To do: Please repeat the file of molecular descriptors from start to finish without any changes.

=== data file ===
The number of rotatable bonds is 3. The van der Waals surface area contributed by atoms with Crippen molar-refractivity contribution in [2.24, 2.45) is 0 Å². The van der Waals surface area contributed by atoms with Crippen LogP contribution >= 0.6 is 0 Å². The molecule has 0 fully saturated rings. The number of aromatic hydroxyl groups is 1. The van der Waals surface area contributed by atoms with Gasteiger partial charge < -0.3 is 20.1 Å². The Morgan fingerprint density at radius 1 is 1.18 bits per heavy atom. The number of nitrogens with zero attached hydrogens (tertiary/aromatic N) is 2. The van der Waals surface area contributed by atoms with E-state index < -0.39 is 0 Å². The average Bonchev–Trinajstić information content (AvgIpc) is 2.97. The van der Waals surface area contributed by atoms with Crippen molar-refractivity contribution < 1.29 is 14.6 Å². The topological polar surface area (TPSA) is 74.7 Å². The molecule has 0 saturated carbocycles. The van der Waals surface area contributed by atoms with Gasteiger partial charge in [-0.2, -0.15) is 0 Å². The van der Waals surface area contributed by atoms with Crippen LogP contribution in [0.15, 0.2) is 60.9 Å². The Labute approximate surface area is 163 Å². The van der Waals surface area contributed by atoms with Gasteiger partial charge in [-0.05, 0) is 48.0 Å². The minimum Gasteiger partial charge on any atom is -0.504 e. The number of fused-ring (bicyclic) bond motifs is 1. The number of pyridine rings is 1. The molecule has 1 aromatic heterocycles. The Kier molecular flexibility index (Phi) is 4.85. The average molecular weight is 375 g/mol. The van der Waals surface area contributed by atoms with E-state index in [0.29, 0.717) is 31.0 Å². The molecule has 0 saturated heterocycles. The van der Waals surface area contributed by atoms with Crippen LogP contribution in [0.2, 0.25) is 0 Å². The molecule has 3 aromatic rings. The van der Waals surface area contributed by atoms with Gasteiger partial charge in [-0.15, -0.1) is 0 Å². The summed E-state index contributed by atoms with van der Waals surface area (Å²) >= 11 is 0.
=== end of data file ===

The number of rotatable bonds is 3. The van der Waals surface area contributed by atoms with Crippen molar-refractivity contribution in [2.24, 2.45) is 0 Å². The van der Waals surface area contributed by atoms with Crippen LogP contribution >= 0.6 is 0 Å². The molecule has 0 fully saturated rings. The number of aromatic hydroxyl groups is 1. The van der Waals surface area contributed by atoms with Gasteiger partial charge < -0.3 is 20.1 Å². The Morgan fingerprint density at radius 1 is 1.18 bits per heavy atom. The number of nitrogens with zero attached hydrogens (tertiary/aromatic N) is 2. The van der Waals surface area contributed by atoms with E-state index < -0.39 is 0 Å². The average Bonchev–Trinajstić information content (AvgIpc) is 2.97. The van der Waals surface area contributed by atoms with Crippen molar-refractivity contribution < 1.29 is 14.6 Å². The topological polar surface area (TPSA) is 74.7 Å². The molecule has 0 saturated carbocycles. The van der Waals surface area contributed by atoms with Gasteiger partial charge in [-0.2, -0.15) is 0 Å². The van der Waals surface area contributed by atoms with Crippen LogP contribution in [0.15, 0.2) is 60.9 Å². The Labute approximate surface area is 163 Å². The van der Waals surface area contributed by atoms with Gasteiger partial charge in [-0.05, 0) is 48.0 Å². The minimum Gasteiger partial charge on any atom is -0.504 e. The number of fused-ring (bicyclic) bond motifs is 1. The number of pyridine rings is 1. The molecule has 1 aromatic heterocycles. The Kier molecular flexibility index (Phi) is 4.85. The average molecular weight is 375 g/mol. The van der Waals surface area contributed by atoms with E-state index in [0.29, 0.717) is 31.0 Å². The molecule has 0 saturated heterocycles. The van der Waals surface area contributed by atoms with Crippen LogP contribution in [0.2, 0.25) is 0 Å². The molecule has 3 aromatic rings. The van der Waals surface area contributed by atoms with Gasteiger partial charge in [-0.15, -0.1) is 0 Å². The summed E-state index contributed by atoms with van der Waals surface area (Å²) >= 11 is 0.